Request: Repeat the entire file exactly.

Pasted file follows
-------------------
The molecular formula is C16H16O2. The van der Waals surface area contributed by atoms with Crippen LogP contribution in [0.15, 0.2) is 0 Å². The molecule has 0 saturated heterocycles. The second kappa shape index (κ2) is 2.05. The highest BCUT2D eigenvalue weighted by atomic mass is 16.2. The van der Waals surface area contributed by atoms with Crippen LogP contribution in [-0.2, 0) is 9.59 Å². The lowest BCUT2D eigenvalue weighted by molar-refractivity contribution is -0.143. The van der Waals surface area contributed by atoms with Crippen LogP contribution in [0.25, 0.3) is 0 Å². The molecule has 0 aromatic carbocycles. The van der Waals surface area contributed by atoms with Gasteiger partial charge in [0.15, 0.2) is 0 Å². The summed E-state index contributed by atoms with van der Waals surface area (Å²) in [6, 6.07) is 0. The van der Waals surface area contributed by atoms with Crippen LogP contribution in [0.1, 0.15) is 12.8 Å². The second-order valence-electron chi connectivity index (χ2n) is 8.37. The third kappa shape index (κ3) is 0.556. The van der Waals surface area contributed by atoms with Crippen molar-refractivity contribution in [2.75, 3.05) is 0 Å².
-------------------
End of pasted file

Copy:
The molecular formula is C16H16O2. The van der Waals surface area contributed by atoms with Crippen LogP contribution in [0.15, 0.2) is 0 Å². The molecule has 0 saturated heterocycles. The second kappa shape index (κ2) is 2.05. The highest BCUT2D eigenvalue weighted by atomic mass is 16.2. The van der Waals surface area contributed by atoms with Crippen LogP contribution in [-0.2, 0) is 9.59 Å². The lowest BCUT2D eigenvalue weighted by molar-refractivity contribution is -0.143. The van der Waals surface area contributed by atoms with Crippen LogP contribution in [0.25, 0.3) is 0 Å². The molecule has 0 aromatic carbocycles. The van der Waals surface area contributed by atoms with Gasteiger partial charge in [0.15, 0.2) is 0 Å². The summed E-state index contributed by atoms with van der Waals surface area (Å²) in [6, 6.07) is 0. The van der Waals surface area contributed by atoms with Crippen LogP contribution in [0.1, 0.15) is 12.8 Å². The second-order valence-electron chi connectivity index (χ2n) is 8.37. The third kappa shape index (κ3) is 0.556. The van der Waals surface area contributed by atoms with Crippen molar-refractivity contribution in [2.75, 3.05) is 0 Å².